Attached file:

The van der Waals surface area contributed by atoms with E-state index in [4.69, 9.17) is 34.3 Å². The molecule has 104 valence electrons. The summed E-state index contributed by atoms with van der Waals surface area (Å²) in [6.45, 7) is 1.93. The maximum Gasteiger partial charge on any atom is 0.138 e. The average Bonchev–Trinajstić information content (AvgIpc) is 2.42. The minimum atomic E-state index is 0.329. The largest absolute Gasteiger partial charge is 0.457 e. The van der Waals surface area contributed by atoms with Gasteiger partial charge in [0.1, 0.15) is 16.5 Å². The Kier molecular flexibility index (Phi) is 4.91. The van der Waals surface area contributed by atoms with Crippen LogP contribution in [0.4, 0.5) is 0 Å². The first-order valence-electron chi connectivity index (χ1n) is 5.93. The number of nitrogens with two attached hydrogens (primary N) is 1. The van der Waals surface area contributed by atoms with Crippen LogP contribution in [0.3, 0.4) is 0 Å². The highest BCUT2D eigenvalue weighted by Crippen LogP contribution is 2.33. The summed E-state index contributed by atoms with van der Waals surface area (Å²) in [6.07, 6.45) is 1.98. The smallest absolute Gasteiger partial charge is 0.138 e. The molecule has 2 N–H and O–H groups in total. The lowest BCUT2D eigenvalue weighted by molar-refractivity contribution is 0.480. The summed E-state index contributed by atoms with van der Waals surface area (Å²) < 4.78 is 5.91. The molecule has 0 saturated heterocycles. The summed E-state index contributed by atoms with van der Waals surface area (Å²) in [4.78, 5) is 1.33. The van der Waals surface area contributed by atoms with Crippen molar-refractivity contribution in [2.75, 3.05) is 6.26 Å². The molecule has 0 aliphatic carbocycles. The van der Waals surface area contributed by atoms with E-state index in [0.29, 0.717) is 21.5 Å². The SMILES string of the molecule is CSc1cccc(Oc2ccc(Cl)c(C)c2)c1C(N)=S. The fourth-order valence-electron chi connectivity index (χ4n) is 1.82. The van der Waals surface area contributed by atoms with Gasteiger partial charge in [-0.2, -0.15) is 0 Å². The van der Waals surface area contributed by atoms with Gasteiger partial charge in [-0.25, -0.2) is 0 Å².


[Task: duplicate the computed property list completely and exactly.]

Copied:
The van der Waals surface area contributed by atoms with E-state index in [4.69, 9.17) is 34.3 Å². The molecule has 104 valence electrons. The summed E-state index contributed by atoms with van der Waals surface area (Å²) in [6.45, 7) is 1.93. The maximum Gasteiger partial charge on any atom is 0.138 e. The average Bonchev–Trinajstić information content (AvgIpc) is 2.42. The minimum atomic E-state index is 0.329. The largest absolute Gasteiger partial charge is 0.457 e. The van der Waals surface area contributed by atoms with Gasteiger partial charge in [0.1, 0.15) is 16.5 Å². The Kier molecular flexibility index (Phi) is 4.91. The van der Waals surface area contributed by atoms with Crippen LogP contribution in [0.4, 0.5) is 0 Å². The first-order valence-electron chi connectivity index (χ1n) is 5.93. The number of nitrogens with two attached hydrogens (primary N) is 1. The van der Waals surface area contributed by atoms with Crippen LogP contribution in [0.3, 0.4) is 0 Å². The highest BCUT2D eigenvalue weighted by Crippen LogP contribution is 2.33. The summed E-state index contributed by atoms with van der Waals surface area (Å²) in [6.07, 6.45) is 1.98. The smallest absolute Gasteiger partial charge is 0.138 e. The molecule has 2 N–H and O–H groups in total. The lowest BCUT2D eigenvalue weighted by molar-refractivity contribution is 0.480. The summed E-state index contributed by atoms with van der Waals surface area (Å²) < 4.78 is 5.91. The molecule has 0 saturated heterocycles. The summed E-state index contributed by atoms with van der Waals surface area (Å²) in [4.78, 5) is 1.33. The van der Waals surface area contributed by atoms with Crippen molar-refractivity contribution in [2.75, 3.05) is 6.26 Å². The molecule has 0 aliphatic carbocycles. The van der Waals surface area contributed by atoms with E-state index in [0.29, 0.717) is 21.5 Å². The SMILES string of the molecule is CSc1cccc(Oc2ccc(Cl)c(C)c2)c1C(N)=S. The fourth-order valence-electron chi connectivity index (χ4n) is 1.82. The van der Waals surface area contributed by atoms with Gasteiger partial charge in [-0.2, -0.15) is 0 Å². The van der Waals surface area contributed by atoms with Gasteiger partial charge in [-0.25, -0.2) is 0 Å².